The organ doesn't have a tremolo-register, but as some of you might know, one of the main characteristics of Hooghuys organs is the ability to repeat a note very quickly -- no other organs can do it that accurately, that's for sure! Well, Romain-Charles Hooghuys has used this possibility quite a lot in his arrangements. (Actually, rather too much: in some arrangements, the melody is completely cut in tremolo-effect !).
The facade of this organ is not the original one: it is the one of the organ of Mr. Vroman (although the side wings are missing; the top of the facade is owned by Mr. Vroman). It's not known where the original facade has gone. Also, the origin of the name "Senior" for the organ is unknown.
72-key Hooghuys dance hall organ
This is also a 72-key Hooghuys organ, but it is a dance organ instead of a fair organ. Nevertheless, it is to be found in a "Carrousel galopant", owned by Norbert Vroman of Lendelede (Belgium). Although the facade mentions "Ch(arles) Hooghuys", the organ was built by Charles' father, Louis; the name was probably changed because Charles was responsible for the factory after Louis' death in 1924. (Although it's pretty sure that Charles Hooghuys didn't built any organs himself, but only modified and repaired Hooghuys and other organs. One of the organs in America is actually a German organ with a Hooghuys-keyframe in it.)
The organ was bought by his father (Victor) from Albert Becquart, who owned the famous 70-key Hooghuys, but also owned and sold some other Hooghuys instruments. I believe the organ once has been in a velodrome ride, but that's not sure, because there probably have been two organs with the same facade (as can be seen on original photographs of the Hooghuys factory). Of course, as mentioned, the original facade is now in front of the Senior.
The present facade of Mr. Vroman's organ was created by his father, who used some parts of an old 84-key Joseph Bursens dance organ. The cloth before the pipes is used to prevent the organ from sounding too loud. (It is only recently that there have been complaints: it has come so far that Mr. Vroman has had to place a fibreboard, with holes, behind the cloth. Boy, are they intolerant in Belgium or not ?!). Of course, since it was originally a dance organ, the cloth hasn't always been there (unlike on the 70-key fair organs of Mr. Becquart/Rorive).
The repertoire is quite interesting: it contains original books by Louis Hooghuys (with polkas, mazurkas, waltzes, etc.), books by Charles Hooghuys, Edgard Hooghuys, Romain-Charles Hooghuys and Marc Hooghuys (e.g. the very rare Valse Louis XV). Also books by August Schollaert and Arthur Prinsen and some by Filip Neirynck, a quite good Belgian arranger. Of course, some titles are typical for Hooghuys organs: e.g. Versailles, Hooghuys-galop, Kusshandchen-waltz, Pyramides-march,
For those who would be interested: no recordings of this organ have been made yet, although Mr. Vroman is planning to record a CD. (But don't think too much of it -- it could take another 5 years. Mr. Vroman also wants to get his organ in perfect condition before making a CD; since the organ is at the fair, it isn't always in perfect condition, although the organ is tuned every year and the most urgent repairs are carried out as soon as possible.) As mentioned, the organ doesn't have the oboe register (although some space has been provided), so there are only 71 keys.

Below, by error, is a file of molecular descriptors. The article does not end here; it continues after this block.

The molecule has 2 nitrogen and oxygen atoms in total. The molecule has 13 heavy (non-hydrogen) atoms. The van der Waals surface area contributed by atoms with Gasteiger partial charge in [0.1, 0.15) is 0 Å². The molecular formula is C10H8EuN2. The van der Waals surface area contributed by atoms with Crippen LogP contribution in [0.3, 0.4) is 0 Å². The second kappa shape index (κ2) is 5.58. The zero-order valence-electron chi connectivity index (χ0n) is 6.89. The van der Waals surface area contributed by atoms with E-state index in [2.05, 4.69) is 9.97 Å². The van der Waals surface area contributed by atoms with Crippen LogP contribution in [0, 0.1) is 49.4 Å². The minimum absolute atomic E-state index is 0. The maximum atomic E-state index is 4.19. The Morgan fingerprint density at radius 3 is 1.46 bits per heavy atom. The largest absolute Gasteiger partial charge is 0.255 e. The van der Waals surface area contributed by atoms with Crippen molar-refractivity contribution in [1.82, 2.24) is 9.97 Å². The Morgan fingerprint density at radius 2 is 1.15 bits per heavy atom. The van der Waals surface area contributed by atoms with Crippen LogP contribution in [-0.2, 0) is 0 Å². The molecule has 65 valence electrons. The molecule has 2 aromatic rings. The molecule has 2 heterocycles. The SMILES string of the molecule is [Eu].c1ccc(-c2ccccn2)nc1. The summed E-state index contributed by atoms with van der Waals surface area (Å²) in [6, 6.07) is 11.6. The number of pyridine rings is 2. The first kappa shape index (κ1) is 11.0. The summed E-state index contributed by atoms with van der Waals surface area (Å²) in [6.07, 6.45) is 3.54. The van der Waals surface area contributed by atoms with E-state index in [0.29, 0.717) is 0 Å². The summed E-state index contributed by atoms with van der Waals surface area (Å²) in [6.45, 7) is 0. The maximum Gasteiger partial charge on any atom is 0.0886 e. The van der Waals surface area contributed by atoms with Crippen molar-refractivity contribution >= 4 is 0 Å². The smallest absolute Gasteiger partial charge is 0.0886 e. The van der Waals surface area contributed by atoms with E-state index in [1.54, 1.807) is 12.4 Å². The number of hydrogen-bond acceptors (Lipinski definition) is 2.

Mr. Vroman asked me to send his mailing address:
70-key Hooghuys organ
This 70-key fairground organ was built around 1923 by Louis Hooghuys at Grammont (Geraardsbergen), Belgium. It has actually only three registers: piano, forte and carillon. It is one of the most famous organs built by Louis Hooghuys, and it once had the most beautiful sound I've ever heard.
It was built for Albert Becquart (or his father), who traveled around Luxembourg and France, and occasionally in Belgium, with a set of gallopers -- a "caroussel galopant", as we call it here. Becquart has died a few years ago, I think; since the mid 1970s the gallopers and organ are owned by François Kopp.
Quite a lot of recordings of this organ were made, especially on the Decca label. Almost every song recorded was the work of August Schollaert. It surprises me that no one of you has ever heard of him -- he Schollaert was, and still is, the most famous Belgian noteur of organ books. He died in 1958, but he was a very special musician, as I was told. He lived in Aalst, and conducted several orchestras and bands and arranged a lot of music. In fact, I don't think that there is any Hooghuys or Mortier organ for which he didn't arrange some music. Of course, a lot of his work has been lost. Actually, I'm trying to find his son, together with Marc Hooghuys, to find out what happened to all the types of organ books he made.
About the records:
As far as I know, about eight original records of the organ have been made; of course, later on, they brought them out again in a new sleeve or something like that. It began with 78-rpm records, and then 33-1/3-rpm microgrooves, with the title: "50 annees de succes". Then in the 1960s Becquart made some other LP's.
As I wrote, all the arrangements were made by August Schollaert. Here is a small list of music I know was arranged by Schollaert and is featured on the Becquart organ:
Since Mr. Kopp bought the organ it isn't the same anymore as it used to be. Recently, Norbert Vroman (who owns a set of gallopers with a 72-key Hooghuys organ) told me that Albert Becquart took care of the organ as if it was his own child -- he used to adjust the speed of the motor, and was quite mad when it didn't sound right. Actually, I never heard the organ live, but I certainly would like to, although I know that it would be a disillusion now.
Kopp had made two LP's in the 1970's, which recently have been published on CD again. Here are some of the works on them. The star (*) means that I'm sure that the arrangement was made by Schollaert:
Ah, mon Dieu! I would like to tell you so much more about this organ, if only I had the time and more information. Unfortunately, we've lost track of the organ now, but we're sure to find it again. (The problem is that we don't know when and where Mr. Kopp is to be found.)
I hope you are already a little satisfied by this, but I'm planning to write some more about it when I've some more time (since the exams are coming).
Of course, I'm still looking for records of the Becquart organ. I have only the same one as mentioned in the Digest (with Blaze Away, Wiener Blut, The beautiful Galathea ...) and the three CD's, but the older records are much better!
Thanks a lot, and write me back.
27 January 2000